Dermochelys coriacea - The Leatherback Turtle

Leatherback Turtles are the largest living marine reptiles and live almost their entire lives at sea. The only time that they are on land is when the female turtles lay eggs, and when hatchlings emerge from the nest and make their way to ocean. Leatherback Turtles are one of the most migratory of all marine turtle species, making trans-Atlantic and trans-Pacific crossings.

Did you know? The leatherback sea turtle, sometimes called the lute turtle, is the largest of all living turtles and is the fourth largest modern reptile behind three crocodilians. It is the only living species in the genus Dermochelys.

Leatherbacks are easily distinguished by their carapace, which is leathery (not hard as in other turtles) and by their long front flippers. The Leatherback turtle has a unique system of blood supply to bones and cartilage. This enables their body temperature to stay several degrees above the water temperature and allows them to tolerate cold water. They can dive to depths of up to 1,200m much deeper than any other marine turtle.


The leatherback turle can reach up to 180 cm in length.


The leatherback turtle weighs as much as 500 kg.


Leatherback Turtles are primarily found in the open ocean, as far north as Alaska and as far south as the southernmost tip of Africa in South Africa.


Most widely distributed of all sea turtles. Found world wide with the largest north and south range of all the sea turtle species. Leatherback Turtles are present throughout the Indian Ocean and are not uncommon in the pelagic zone around South Africa. They tend to stay away from the nearshore zone and are capable of tolerating extremely cold water during feeding movements.

Leatherback Turtles are known to frequent the cold southern ocean as far as 600 km south of Cape Agulhas and are often recorded in the Benguela Current area of the West Coast. They can also be found at the iSimangaliso Wetland Park on the Elephant Coast. Within this park, they are particularly prevalent in Lake St Lucia, Lake Sibaya, the Maputaland Marine Reserve, and the Kosi Bay Nature Reserve, just over five hours from Durban in KwaZulu-Natal.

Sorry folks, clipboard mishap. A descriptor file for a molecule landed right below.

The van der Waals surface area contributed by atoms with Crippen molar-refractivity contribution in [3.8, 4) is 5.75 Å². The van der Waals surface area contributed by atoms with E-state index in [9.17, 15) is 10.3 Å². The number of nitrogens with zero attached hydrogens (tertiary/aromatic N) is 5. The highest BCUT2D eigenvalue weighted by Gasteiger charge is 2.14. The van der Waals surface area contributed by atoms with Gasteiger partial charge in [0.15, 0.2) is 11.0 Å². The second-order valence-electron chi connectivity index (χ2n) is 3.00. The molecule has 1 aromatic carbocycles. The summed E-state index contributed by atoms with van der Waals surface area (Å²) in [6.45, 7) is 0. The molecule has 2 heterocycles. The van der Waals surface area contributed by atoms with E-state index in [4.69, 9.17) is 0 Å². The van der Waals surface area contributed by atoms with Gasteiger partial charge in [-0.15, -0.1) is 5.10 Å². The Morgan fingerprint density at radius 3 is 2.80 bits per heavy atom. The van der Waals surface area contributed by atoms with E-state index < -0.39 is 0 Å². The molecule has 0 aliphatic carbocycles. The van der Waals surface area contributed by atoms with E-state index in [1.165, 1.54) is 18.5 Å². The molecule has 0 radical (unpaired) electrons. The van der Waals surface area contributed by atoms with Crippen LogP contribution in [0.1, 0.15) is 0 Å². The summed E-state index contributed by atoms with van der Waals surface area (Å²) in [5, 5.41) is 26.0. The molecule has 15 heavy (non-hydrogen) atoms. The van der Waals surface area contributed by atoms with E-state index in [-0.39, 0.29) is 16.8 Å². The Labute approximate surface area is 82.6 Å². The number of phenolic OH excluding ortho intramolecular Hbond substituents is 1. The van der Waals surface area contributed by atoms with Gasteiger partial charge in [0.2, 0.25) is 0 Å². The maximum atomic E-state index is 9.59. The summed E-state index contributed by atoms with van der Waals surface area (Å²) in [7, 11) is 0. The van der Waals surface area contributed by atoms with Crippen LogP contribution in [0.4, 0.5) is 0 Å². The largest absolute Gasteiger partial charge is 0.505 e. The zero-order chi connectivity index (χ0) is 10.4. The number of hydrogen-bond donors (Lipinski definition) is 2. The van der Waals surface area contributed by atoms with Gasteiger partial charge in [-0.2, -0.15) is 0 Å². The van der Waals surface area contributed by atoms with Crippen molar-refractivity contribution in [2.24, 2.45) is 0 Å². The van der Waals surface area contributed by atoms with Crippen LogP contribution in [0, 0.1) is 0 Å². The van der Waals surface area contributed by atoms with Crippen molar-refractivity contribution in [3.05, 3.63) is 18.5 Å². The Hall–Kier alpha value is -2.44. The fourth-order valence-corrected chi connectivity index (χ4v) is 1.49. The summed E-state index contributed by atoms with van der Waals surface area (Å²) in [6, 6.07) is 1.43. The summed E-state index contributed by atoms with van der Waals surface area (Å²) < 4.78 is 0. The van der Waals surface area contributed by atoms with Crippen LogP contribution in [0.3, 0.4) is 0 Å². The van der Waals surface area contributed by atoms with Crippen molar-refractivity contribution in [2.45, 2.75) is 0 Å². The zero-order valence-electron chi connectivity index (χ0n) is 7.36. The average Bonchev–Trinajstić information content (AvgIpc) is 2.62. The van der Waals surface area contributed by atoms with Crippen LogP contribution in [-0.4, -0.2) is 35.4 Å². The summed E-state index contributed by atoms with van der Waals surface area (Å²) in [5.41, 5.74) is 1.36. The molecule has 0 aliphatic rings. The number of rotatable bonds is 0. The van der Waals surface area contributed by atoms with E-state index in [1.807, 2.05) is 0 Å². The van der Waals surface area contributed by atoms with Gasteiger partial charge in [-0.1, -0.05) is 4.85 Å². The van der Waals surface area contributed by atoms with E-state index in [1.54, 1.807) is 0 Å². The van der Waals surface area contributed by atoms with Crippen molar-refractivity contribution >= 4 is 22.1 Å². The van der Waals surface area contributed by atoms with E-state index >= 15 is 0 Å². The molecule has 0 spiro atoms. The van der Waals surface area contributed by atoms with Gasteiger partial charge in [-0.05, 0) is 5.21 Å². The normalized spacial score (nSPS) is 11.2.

Mating takes place at sea. Males never leave the water once they enter it, unlike females which nest on land. After encountering a female (who possibly exudes a pheromone to signal her reproductive status), the male uses head movements, nuzzling, biting, or flipper movements to determine her receptiveness. Females mate every two to three years. However, leatherbacks can breed annually. Fertilization is internal, and multiple males usually mate with a single female.


Females come ashore in bands and lay their 60 to 100 eggs in holes that have been dug in the sand. Seven weeks later, when the eggs hatch, the babies rush back to the water.

Life Expectancy

Little is known about the Leatherbacks' lifespan. Some reports claim 30 years or more while others state 50.


Leatherback turtles have few predators when they are fully grown but they are extremely vulnerable to predation in their early life stages and few survive to adulthood.

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